Since my fellow contributing editors are providing information about regional search engines, I decided to post an article I wrote prior to speaking at Search Engine Strategies “Global Search Landscape” session in Chicago. Our own Andy Atkins-Kruger, Web Certain and Nacho Hernandez, iHispanic Marketing Group were also on the panel with Lucas Morea, Latin Edge and myself.
China’s Search Engine Landscape
by David Temple
The search engine landscape in China is changing rapidly as competitors scramble to take the lead in the world’s second largest Internet market, based on the number of users. China’s Internet population reached 103 million by mid 2005, second only to the United States.
It is projected to reach 134 million by year’s end according to the China Internet Network Information Center (CNNIC). Daily searches in China are currently at 360 million and are expected to jump to 816 million in 2007, according to investment bank Piper Jaffray. It expects annual revenues from advertising on search sites to reach US$1 billion by 2010, up from US$134 million.
Baidu currently holds the search lead with 37%, followed by Google at 23%, Yahoo! China (including 3721) a close third at 19% and the others at 21% according to Beijing based Analysys International. The others include local web portals such as Sina.com and Sohu.com who have launched their own independent search engines in the past few years. In addition, in May 2005 Microsoft launched MSN China, a Chinese language portal with content provided by local partners.
Baidu who went public in August 2005, state on their website “Baidu, whose literal meaning is hundreds of times, represents persistent search for the ideal.” Baidu’s Founder Robin Li worked as a staff engineer for Infoseek, and a senior consultant for IDD Information Services before launching the Chinese search engine. Mr. Li received a Master of Science Degree in Computer Science from The State University of New York at Buffalo and a Bachelor of Science Degree in Information Management from Peking University.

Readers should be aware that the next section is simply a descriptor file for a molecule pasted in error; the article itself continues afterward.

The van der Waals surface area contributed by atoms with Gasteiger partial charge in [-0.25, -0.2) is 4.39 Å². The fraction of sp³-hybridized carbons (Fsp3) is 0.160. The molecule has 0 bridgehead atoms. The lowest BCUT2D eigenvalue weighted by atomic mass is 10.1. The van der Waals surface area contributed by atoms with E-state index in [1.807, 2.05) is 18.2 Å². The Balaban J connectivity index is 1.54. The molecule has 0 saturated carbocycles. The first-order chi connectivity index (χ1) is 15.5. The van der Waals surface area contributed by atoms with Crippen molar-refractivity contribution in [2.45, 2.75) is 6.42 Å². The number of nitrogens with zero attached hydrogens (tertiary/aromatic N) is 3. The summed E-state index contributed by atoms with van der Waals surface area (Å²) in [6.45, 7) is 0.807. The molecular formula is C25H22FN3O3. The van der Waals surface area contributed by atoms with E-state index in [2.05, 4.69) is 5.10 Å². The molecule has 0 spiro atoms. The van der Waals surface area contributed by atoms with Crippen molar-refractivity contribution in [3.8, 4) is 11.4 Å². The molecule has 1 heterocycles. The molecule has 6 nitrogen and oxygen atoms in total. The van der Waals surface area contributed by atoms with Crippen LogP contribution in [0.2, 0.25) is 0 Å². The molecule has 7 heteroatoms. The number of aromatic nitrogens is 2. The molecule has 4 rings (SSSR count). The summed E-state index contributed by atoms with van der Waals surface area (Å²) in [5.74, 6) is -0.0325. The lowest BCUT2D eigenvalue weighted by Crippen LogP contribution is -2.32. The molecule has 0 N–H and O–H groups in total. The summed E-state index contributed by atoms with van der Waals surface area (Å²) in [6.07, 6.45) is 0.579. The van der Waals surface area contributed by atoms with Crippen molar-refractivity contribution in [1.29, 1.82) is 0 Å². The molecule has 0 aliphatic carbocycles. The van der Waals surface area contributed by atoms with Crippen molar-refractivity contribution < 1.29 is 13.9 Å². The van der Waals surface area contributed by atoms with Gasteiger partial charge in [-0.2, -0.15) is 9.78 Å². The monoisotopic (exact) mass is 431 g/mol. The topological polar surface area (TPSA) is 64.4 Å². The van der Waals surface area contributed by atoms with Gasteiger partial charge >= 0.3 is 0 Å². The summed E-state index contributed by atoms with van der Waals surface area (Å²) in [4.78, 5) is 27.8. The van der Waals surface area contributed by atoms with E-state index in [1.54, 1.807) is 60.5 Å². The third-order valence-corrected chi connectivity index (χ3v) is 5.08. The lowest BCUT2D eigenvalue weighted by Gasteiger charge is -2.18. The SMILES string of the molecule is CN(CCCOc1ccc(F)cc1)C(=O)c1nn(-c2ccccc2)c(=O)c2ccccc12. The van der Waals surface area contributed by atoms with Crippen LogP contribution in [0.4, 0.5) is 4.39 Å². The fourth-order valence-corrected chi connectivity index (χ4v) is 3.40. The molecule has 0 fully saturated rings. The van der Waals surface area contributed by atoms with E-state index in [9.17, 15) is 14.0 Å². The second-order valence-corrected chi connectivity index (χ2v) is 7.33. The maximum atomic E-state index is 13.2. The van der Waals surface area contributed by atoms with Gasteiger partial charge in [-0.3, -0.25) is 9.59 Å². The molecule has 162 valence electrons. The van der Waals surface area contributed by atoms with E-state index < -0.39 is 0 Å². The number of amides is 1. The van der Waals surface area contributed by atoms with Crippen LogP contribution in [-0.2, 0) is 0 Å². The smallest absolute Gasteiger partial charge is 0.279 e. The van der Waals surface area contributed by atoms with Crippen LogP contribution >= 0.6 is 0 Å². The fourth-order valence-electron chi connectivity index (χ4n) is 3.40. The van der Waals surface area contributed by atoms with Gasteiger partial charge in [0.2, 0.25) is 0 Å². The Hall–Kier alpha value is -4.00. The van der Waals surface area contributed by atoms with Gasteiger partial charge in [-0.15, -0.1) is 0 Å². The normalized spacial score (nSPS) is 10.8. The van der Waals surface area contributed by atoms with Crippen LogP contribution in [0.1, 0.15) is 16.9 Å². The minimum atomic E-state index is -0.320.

Google announced in July 2005 that they will launch a new research-and-development center in China. The center will be led by Lee Kai Fu, who joined Google from Microsoft, where he most recently held the position of corporate vice president, after founding Microsoft Research China in the late 1990s. Dr. Lee was a former assistant professor at Carnegie Mellon University and has also worked for Silicon Graphics Inc. (SGI) and Apple.
Yahoo! China was acquired by Alibaba in August 2005 in a deal with Yahoo who purchased 40% of Alibaba for $1 billion. Other Alibaba properties are Alibaba China (the country’s largest online b2b marketplace), TaoBao (a c2c trading site) and AliPay (online payment services). Yahoo! China was recently re-launched with more focus on search and less on the portal aspects. In 1995 Alibaba’s CEO Jack Ma founded China Pages, regarded to be China’s first Internet company. He then headed the information department of the China International Electronic Commerce Center (CIECC) for the Foreign Trade and Economic Cooperation (MOFTEC). In early 1999 he left to MOFTEC to launch Alibaba.com.
In June 2005 Sina, a leading Chinese portal, launched their own search engine, iAsk.com which works with both Chinese and English queries. Sina’s other properties include SINA.com (online news and content), SINA Mobile (mobile value-added services), SINA Online (community-based services and games), SINA.net (search and enterprise services) and SINA E-Commerce (online shopping and auctions). Sina’s President and CEO is Wang Yan.
Sohu, which means “Search Fox” started as the country’s first online search company in 1997. Sohu’s properties include sohu.com (portal), sogou.com (search engine), go2map.com (mapping service provider), chinaren.com (an alumni club) 17173.com (information portal) focus.cn (realestate) and goofeel.com.cn (wireless value added service provider).
MSN in May 2005 announced a joint venture deal with Shanghai Alliance Investment Ltd. (SAIL) to deliver MSN products and services including managing the portal, MSN.com.cn. The portal is run by Shanghai MSN Network Communications Ltd. Microsoft has said the portal will offer far more communication, information and content than available through the MSN services, such as Hotmail and Messenger, it already runs in China.
Sina, Sohu, MSN and the other search engines will have to find new and innovative ways to compete with the Baidu, Yahoo! and Google. With so many changes in China’s search landscape, the search engines will be pulling out all the stops as they seek to take the lead and standout in an increasingly competitive China search market.